Objectives: This study investigated factors that may influence the prevalence and timing of appearance of rheumatoid factor (RF) and anti-cyclic citrullinated peptide (anti-CCP) antibodies during the pre-clinical phase of rheumatoid arthritis (RA) development.
Methods: 243 serial pre-diagnosis serum samples from 83 subjects with RA were examined for the presence of RF and anti-CCP antibodies.
Results: 57% and 61% of subjects had at least one pre-diagnosis sample positive for RF or anti-CCP, respectively. Gender and race were not significantly associated with the prevalence or timing of pre-clinical antibody appearance. Pre-clinical anti-CCP positivity was strongly associated with the development of erosive RA (OR 4.64; 95% CI 1.71-12.63; p=0.003), but RF was not (p=0.11). Additionally, as age at the time of diagnosis of RA increased the duration of pre-diagnosis antibody positivity for RF and anti-CCP increased, with the longest duration of pre-clinical antibody positivity seen in patients diagnosed with RA over the age of 40. In no subjects did symptom onset precede the appearance of RF or anti-CCP antibodies.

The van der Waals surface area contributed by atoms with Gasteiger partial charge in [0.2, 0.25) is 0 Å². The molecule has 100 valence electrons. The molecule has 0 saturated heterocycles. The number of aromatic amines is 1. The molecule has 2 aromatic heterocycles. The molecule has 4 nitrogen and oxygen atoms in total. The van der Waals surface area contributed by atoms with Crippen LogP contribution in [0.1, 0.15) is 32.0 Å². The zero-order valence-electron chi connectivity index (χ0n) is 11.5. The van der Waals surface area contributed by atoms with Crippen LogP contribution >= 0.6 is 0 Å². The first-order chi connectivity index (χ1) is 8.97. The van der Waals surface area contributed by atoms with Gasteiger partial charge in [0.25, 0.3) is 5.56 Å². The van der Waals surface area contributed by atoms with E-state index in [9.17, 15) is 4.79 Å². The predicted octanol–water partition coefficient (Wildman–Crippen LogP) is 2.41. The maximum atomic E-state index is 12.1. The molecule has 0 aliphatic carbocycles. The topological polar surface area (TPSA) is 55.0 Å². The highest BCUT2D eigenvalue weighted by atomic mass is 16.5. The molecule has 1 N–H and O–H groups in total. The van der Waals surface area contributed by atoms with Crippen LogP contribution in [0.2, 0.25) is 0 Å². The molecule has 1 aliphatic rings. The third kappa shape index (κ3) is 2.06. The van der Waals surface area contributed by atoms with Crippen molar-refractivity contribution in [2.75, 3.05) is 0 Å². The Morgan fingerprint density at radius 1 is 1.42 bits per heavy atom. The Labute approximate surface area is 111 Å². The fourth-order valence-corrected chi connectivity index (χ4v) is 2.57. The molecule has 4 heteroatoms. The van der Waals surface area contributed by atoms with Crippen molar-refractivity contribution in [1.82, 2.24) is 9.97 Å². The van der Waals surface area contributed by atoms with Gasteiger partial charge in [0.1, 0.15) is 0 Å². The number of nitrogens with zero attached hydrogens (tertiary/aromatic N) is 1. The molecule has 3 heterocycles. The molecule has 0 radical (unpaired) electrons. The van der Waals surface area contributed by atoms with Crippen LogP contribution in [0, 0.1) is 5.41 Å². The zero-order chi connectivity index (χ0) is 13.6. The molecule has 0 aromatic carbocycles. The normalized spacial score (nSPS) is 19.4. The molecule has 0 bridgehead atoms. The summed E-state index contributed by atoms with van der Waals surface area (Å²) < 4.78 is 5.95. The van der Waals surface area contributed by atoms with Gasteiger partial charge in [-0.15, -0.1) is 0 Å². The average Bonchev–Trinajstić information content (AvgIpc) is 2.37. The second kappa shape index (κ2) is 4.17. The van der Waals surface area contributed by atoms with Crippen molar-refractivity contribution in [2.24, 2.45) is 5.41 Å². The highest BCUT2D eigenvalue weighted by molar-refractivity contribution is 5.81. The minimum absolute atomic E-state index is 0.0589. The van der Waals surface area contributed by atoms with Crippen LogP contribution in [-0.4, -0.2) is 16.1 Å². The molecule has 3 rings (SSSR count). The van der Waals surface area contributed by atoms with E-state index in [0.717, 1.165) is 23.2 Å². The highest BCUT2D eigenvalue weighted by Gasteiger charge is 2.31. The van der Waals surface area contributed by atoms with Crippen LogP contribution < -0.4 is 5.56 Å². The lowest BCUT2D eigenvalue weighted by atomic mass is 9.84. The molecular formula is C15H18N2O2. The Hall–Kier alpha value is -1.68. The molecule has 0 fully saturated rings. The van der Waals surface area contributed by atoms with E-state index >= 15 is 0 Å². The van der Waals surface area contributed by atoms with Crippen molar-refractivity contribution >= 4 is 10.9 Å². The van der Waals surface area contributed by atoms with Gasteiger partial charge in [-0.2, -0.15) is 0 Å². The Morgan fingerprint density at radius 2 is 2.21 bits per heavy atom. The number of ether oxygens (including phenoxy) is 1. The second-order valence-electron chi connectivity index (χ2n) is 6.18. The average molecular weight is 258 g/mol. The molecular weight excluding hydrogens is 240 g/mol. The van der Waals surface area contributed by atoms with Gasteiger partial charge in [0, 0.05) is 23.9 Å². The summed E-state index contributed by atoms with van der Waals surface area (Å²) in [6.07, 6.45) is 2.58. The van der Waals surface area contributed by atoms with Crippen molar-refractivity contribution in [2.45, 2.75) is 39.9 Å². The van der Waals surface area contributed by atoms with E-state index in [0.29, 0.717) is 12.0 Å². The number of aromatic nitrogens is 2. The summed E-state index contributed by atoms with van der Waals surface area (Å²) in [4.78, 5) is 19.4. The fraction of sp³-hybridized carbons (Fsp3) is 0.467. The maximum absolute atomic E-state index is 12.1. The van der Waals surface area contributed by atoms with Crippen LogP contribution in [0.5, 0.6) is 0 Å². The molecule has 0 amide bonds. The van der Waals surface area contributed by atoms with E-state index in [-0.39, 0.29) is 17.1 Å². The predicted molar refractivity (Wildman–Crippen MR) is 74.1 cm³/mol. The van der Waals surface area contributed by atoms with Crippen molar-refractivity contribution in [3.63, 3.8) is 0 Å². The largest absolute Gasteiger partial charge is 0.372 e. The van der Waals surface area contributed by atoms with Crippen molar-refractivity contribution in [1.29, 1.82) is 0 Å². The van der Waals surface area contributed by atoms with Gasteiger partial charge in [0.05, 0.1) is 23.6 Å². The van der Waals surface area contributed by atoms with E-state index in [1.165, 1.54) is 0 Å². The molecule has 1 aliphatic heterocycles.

Conclusions: The period of time that RF and anti-CCP are present prior to diagnosis lengthens as the age at the time of diagnosis of RA increases. This finding suggests that factors such as genetic risk or environmental exposures influencing the temporal relationship between the development of RA-related autoantibodies and clinically-apparent disease onset may differ with age.
- anti-cyclic citrullinated peptide antibodies
- pre-clinical autoimmunity
- rheumatoid arthritis
- rheumatoid factor